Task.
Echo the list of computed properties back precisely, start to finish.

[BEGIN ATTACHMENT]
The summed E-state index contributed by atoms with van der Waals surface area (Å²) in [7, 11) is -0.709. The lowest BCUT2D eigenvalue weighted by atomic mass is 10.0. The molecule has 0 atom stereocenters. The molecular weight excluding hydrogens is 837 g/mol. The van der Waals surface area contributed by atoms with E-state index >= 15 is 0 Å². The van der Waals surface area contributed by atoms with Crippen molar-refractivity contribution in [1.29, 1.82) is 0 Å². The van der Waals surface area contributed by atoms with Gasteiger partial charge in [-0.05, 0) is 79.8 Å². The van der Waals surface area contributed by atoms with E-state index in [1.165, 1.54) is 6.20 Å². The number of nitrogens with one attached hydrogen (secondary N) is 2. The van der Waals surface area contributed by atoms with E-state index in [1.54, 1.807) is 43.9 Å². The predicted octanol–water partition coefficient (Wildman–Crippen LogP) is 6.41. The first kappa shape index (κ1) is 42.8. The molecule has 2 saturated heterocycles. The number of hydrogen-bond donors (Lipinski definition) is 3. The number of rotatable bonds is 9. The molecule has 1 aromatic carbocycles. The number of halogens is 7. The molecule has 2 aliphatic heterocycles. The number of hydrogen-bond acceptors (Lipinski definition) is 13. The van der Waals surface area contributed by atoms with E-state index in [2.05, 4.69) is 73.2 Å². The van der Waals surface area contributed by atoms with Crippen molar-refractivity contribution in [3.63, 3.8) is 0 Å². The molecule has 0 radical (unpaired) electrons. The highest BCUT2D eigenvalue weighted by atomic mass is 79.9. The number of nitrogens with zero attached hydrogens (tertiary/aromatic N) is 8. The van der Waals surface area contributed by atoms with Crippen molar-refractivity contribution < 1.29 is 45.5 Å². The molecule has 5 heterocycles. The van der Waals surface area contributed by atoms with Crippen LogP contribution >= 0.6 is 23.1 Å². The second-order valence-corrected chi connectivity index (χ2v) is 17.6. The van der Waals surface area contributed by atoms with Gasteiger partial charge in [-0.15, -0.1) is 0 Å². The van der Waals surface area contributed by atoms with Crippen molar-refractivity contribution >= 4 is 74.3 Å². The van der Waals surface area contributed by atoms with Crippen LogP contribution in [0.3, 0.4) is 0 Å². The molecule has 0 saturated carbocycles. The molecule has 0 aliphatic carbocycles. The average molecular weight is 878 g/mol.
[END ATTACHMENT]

The summed E-state index contributed by atoms with van der Waals surface area (Å²) in [7, 11) is -0.709. The lowest BCUT2D eigenvalue weighted by atomic mass is 10.0. The molecule has 0 atom stereocenters. The molecular weight excluding hydrogens is 837 g/mol. The van der Waals surface area contributed by atoms with E-state index >= 15 is 0 Å². The van der Waals surface area contributed by atoms with Crippen molar-refractivity contribution in [1.29, 1.82) is 0 Å². The van der Waals surface area contributed by atoms with Gasteiger partial charge in [-0.05, 0) is 79.8 Å². The van der Waals surface area contributed by atoms with E-state index in [1.165, 1.54) is 6.20 Å². The number of nitrogens with one attached hydrogen (secondary N) is 2. The van der Waals surface area contributed by atoms with E-state index in [1.54, 1.807) is 43.9 Å². The predicted octanol–water partition coefficient (Wildman–Crippen LogP) is 6.41. The first kappa shape index (κ1) is 42.8. The molecule has 2 saturated heterocycles. The number of hydrogen-bond donors (Lipinski definition) is 3. The number of rotatable bonds is 9. The molecule has 1 aromatic carbocycles. The number of halogens is 7. The molecule has 2 aliphatic heterocycles. The number of hydrogen-bond acceptors (Lipinski definition) is 13. The van der Waals surface area contributed by atoms with E-state index in [2.05, 4.69) is 73.2 Å². The van der Waals surface area contributed by atoms with Crippen molar-refractivity contribution in [3.63, 3.8) is 0 Å². The molecule has 0 radical (unpaired) electrons. The highest BCUT2D eigenvalue weighted by atomic mass is 79.9. The number of nitrogens with zero attached hydrogens (tertiary/aromatic N) is 8. The van der Waals surface area contributed by atoms with Crippen molar-refractivity contribution < 1.29 is 45.5 Å². The molecule has 5 heterocycles. The van der Waals surface area contributed by atoms with Crippen LogP contribution >= 0.6 is 23.1 Å². The second-order valence-corrected chi connectivity index (χ2v) is 17.6. The van der Waals surface area contributed by atoms with Gasteiger partial charge in [-0.15, -0.1) is 0 Å². The van der Waals surface area contributed by atoms with Crippen molar-refractivity contribution >= 4 is 74.3 Å². The van der Waals surface area contributed by atoms with Crippen LogP contribution in [0.3, 0.4) is 0 Å². The molecule has 0 saturated carbocycles. The molecule has 0 aliphatic carbocycles. The average molecular weight is 878 g/mol.